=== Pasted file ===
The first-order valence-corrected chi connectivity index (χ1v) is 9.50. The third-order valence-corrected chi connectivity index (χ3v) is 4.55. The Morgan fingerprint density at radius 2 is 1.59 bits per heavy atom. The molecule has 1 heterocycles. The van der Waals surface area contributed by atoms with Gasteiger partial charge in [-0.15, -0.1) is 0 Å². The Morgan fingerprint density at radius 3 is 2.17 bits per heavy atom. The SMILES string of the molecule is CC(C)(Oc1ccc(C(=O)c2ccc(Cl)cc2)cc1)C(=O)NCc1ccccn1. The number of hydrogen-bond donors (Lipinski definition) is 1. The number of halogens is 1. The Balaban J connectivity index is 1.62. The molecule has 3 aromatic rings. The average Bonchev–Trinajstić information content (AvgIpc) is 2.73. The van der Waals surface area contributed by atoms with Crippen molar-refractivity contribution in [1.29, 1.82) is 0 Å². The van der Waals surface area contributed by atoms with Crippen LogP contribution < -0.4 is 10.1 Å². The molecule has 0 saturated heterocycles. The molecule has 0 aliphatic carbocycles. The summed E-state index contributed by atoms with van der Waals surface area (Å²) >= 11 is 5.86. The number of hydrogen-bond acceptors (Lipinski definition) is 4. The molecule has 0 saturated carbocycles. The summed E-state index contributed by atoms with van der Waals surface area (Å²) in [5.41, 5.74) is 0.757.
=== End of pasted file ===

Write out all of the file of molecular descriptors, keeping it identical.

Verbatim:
The first-order valence-corrected chi connectivity index (χ1v) is 9.50. The third-order valence-corrected chi connectivity index (χ3v) is 4.55. The Morgan fingerprint density at radius 2 is 1.59 bits per heavy atom. The molecule has 1 heterocycles. The van der Waals surface area contributed by atoms with Gasteiger partial charge in [-0.15, -0.1) is 0 Å². The Morgan fingerprint density at radius 3 is 2.17 bits per heavy atom. The SMILES string of the molecule is CC(C)(Oc1ccc(C(=O)c2ccc(Cl)cc2)cc1)C(=O)NCc1ccccn1. The number of hydrogen-bond donors (Lipinski definition) is 1. The number of halogens is 1. The Balaban J connectivity index is 1.62. The molecule has 3 aromatic rings. The average Bonchev–Trinajstić information content (AvgIpc) is 2.73. The van der Waals surface area contributed by atoms with Crippen molar-refractivity contribution in [1.29, 1.82) is 0 Å². The van der Waals surface area contributed by atoms with Crippen LogP contribution < -0.4 is 10.1 Å². The molecule has 0 saturated heterocycles. The molecule has 0 aliphatic carbocycles. The summed E-state index contributed by atoms with van der Waals surface area (Å²) >= 11 is 5.86. The number of hydrogen-bond acceptors (Lipinski definition) is 4. The molecule has 0 saturated carbocycles. The summed E-state index contributed by atoms with van der Waals surface area (Å²) in [5.41, 5.74) is 0.757.